spring, returning to its previous form.
The purpose of this study was to examine impact
shock and the attenuation characteristics during the use of Kangoo
Jumps while running. To that end, we have measured impact force at the
tibia and lumbar spine during the use of Kangoo Jumps while running and
then we compared these results with data collected from the same
subjects while running with conventional running or training shoes.
Eleven healthy subjects (mean +/- SD age 31 +/- 7 yr; height 176+/- 11
cm; mass: 64.6 =/- 9 kg.), 6 males and 5 females volunteered to take
part in the study. They were sport teachers in fitness centers and none
reported any significant musculo-skeletal disorder. All subjects were
previously trained in the correct use of Kangoo Jumps.
The time domain variables output for statistical
analysis were PA tibia and PA lumbar spine. The main effect of
condition for these dependent variables was tested using a subject,
During running we observed a significantly lower peak impact for Kangoo
Jumps (P=0.001). Mean PA tibia value for the Kangoo running condition
was 4 G, the mean spine value, 2.5 G whereas running with normal
training shoes showed higher values of force acceleration: 7.8 G PA
tibial and 2.3 PA spine.
The length of the step measured by the time in air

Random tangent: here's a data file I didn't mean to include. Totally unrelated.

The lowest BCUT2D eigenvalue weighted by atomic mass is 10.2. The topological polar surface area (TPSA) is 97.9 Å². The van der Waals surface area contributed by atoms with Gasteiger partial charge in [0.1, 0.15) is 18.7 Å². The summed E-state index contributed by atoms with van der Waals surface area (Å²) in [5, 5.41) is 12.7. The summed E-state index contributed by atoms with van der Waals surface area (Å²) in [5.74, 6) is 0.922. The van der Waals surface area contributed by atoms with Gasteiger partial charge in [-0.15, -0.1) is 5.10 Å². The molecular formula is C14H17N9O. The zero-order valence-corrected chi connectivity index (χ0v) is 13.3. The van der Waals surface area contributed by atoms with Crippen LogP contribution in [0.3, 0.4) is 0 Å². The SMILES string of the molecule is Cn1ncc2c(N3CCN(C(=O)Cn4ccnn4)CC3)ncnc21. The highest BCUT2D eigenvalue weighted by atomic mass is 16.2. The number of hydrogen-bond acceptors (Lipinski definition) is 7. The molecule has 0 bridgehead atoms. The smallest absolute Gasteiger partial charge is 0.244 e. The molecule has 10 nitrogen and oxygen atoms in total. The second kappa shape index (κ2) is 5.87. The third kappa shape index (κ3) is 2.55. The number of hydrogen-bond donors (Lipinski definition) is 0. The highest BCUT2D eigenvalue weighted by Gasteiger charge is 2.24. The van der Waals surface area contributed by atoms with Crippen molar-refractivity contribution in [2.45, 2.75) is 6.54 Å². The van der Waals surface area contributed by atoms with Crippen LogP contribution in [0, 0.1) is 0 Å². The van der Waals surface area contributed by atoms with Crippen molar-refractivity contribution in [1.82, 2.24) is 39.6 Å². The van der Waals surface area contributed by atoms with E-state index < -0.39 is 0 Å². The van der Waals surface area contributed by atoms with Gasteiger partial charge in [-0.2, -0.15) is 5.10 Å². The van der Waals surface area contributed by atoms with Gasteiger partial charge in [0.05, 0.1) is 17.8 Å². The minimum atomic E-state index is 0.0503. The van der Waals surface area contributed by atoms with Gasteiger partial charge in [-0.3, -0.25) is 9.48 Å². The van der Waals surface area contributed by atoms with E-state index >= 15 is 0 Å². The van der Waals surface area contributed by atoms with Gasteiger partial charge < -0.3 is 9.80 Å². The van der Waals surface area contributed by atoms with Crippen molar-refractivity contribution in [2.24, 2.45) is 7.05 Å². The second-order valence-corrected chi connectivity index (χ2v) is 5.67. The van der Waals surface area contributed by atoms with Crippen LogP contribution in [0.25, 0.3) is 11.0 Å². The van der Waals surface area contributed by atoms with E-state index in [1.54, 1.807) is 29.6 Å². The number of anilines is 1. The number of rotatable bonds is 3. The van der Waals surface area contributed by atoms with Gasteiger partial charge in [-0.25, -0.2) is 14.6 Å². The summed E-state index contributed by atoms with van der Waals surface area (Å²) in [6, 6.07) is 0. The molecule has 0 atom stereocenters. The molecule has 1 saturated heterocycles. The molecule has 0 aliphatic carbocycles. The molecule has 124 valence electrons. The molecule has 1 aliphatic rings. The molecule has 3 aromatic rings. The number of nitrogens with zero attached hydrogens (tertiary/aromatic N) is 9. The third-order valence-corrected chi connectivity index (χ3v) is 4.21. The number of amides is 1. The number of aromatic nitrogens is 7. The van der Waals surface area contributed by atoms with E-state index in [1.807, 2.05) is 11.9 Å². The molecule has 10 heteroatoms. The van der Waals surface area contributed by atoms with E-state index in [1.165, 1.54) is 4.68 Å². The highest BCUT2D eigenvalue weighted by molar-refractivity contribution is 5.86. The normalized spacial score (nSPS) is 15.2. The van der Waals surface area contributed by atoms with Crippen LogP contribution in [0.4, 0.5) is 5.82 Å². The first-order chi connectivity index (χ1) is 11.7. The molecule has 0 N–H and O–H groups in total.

is greater with Kangoo Jumps: 143 cm with Kangoo Jumps, 123 with
Exemplar timer series of tibial and lumbar spine
acceleration signals during stance phase of running and Kangoo jumping.
PA indicates peak acceleration just after foot contact.
The purpose of this study was to investigate the peak acceleration
force characteristics when jogging in a pair of Kangoo Jumps compared
to normal training shoes. The results clearly show that the Kangoo
Jumps result in considerably less impact forces being transferred to
the lower limbs compared to normal training shoes. In particular, the
impulse during first initial contact with the ground is reduced some
50% . Furthermore, the length of the step measured by the time in the
air is greater with Kangoo jumps than with training shoes. This is a
valuable contribution to attenuate the frequencies of impacts of the
lower limb with the ground for the same intensity of the physical work.
The frequency analysis of tibial and lumbar spine
acceleration showed that using Kangoo Jumps demonstrated less impact
acceleration, with lower values than running with training shoes for
peak and median frequency.
The frequency range is associated with the
collision of the foot to the ground and this frequency band may be
implicated in musculo-skeletal injuries. Some have suggested that
removal of higher frequencies may reduce the likelihood of degenerative
joint diseases. Kangoo Jumps may, therefore, prove to be an aerobic
exercise workout that is less harmful to the joints in terms of
repetitive impacts of the foot and ground.
The results of the frequency analysis for the
running trials agree with other studies. The running condition with
training shoes displayed peaks between 6 and 10 g at the tibia level as
found in previous studies. With Kangoo Jumps acceleration is 50% lower.
The reduction of the force impact is significant.
The curves below demonstrate the
force of impact on the legs, hips and spine while running, as measured
with a piezoresistive accelerometer.